How the real cause of inflation has become a moving target

By shifting the blame for inflation from the pandemic to war in Ukraine and other causes, we miss the obvious culprit: the decreasing value of money itself.

Eggs on sale in New York
Eggs on sale in a grocery store in New York City, U.S., in June 2023.   © Getty Images

In a nutshell

  • Covid-19 and the war in Ukraine do not fully explain inflation
  • Politicians have sought convenient targets to reallocate blame
  • The underlying culprit is monetary and fiscal profligacy

When consumer price inflation first reared its ugly head in the aftermath of the Covid-19 crisis, the initial reaction of central bankers and politicians was to dismiss it, along with anyone expressing concern over it. As Federal Reserve Chair Jerome Powell put it, consumer price increases were merely “transitory” and nothing to be too worried about.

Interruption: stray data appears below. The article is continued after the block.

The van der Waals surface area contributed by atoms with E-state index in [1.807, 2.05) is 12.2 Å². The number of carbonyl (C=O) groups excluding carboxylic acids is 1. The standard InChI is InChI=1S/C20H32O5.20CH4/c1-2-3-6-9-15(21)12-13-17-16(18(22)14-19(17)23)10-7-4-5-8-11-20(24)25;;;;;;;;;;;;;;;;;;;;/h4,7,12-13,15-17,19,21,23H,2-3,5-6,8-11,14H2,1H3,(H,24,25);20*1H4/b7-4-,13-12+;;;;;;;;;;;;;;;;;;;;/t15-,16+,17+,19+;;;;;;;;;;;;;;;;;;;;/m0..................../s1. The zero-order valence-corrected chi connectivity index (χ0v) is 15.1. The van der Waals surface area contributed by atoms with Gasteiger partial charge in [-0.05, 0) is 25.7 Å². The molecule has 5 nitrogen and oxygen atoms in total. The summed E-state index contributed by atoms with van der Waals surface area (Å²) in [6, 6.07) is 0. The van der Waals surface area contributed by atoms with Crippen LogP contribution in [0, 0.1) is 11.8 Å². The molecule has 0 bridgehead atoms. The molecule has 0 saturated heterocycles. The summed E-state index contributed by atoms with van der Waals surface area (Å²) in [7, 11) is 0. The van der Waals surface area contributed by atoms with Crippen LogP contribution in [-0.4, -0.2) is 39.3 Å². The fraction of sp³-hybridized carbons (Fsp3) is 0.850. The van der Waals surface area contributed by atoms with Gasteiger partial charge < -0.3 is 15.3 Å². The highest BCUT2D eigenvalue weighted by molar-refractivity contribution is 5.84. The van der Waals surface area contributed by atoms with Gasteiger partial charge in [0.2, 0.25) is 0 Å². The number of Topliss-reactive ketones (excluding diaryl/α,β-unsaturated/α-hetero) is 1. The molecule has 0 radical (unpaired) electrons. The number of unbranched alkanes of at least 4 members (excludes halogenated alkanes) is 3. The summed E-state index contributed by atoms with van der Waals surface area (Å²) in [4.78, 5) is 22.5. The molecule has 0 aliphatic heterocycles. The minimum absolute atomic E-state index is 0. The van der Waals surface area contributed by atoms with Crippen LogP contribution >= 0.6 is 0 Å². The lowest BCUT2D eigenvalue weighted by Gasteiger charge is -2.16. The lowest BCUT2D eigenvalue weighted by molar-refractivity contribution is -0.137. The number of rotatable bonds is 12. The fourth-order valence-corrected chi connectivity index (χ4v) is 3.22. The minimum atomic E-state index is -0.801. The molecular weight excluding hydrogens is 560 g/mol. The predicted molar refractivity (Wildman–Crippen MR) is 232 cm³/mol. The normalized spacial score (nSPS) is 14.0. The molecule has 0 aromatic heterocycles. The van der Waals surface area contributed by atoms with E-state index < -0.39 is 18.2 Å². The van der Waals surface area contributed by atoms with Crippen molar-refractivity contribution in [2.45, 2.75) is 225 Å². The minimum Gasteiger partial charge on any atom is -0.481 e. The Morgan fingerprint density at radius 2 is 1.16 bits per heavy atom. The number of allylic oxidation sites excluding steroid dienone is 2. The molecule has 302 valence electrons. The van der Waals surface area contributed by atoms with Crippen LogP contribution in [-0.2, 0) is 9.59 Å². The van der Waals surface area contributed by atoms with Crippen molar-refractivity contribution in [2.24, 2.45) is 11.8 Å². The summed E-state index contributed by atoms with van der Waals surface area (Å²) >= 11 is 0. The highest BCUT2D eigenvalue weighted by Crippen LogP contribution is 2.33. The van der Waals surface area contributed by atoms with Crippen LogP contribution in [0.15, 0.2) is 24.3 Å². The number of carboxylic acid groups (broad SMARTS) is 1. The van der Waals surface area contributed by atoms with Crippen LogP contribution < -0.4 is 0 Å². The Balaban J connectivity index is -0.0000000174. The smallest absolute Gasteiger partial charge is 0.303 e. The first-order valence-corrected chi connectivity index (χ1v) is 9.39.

Once it became clear that it would not be such a short-lived problem after all, and that inflation was here to stay, much of the mainstream financial press echoed the narrative of political leaders who blamed it all on “supply chain issues.” According to that theory, prices were climbing due to the lingering effects of the lockdowns, business shutdowns and logistical disruptions to global trade during the pandemic. While not entirely implausible, this rationale failed to account for across-the-board price hikes. It was not just specific industries or particular categories of goods that were affected; everything was getting more expensive, and fast.

Another explanation blamed the Russian invasion of Ukraine – arguing that the war and subsequent sanctions against Moscow had wreaked havoc on energy markets, and as oil and gas got more expensive, everything else did too. This line of reasoning appears sound on the surface. The problem is that the consumer price increases preceded Russia’s invasion by months, so even though the war might have aggravated pressures in the energy market, it did not cause the larger global inflationary wave we experienced.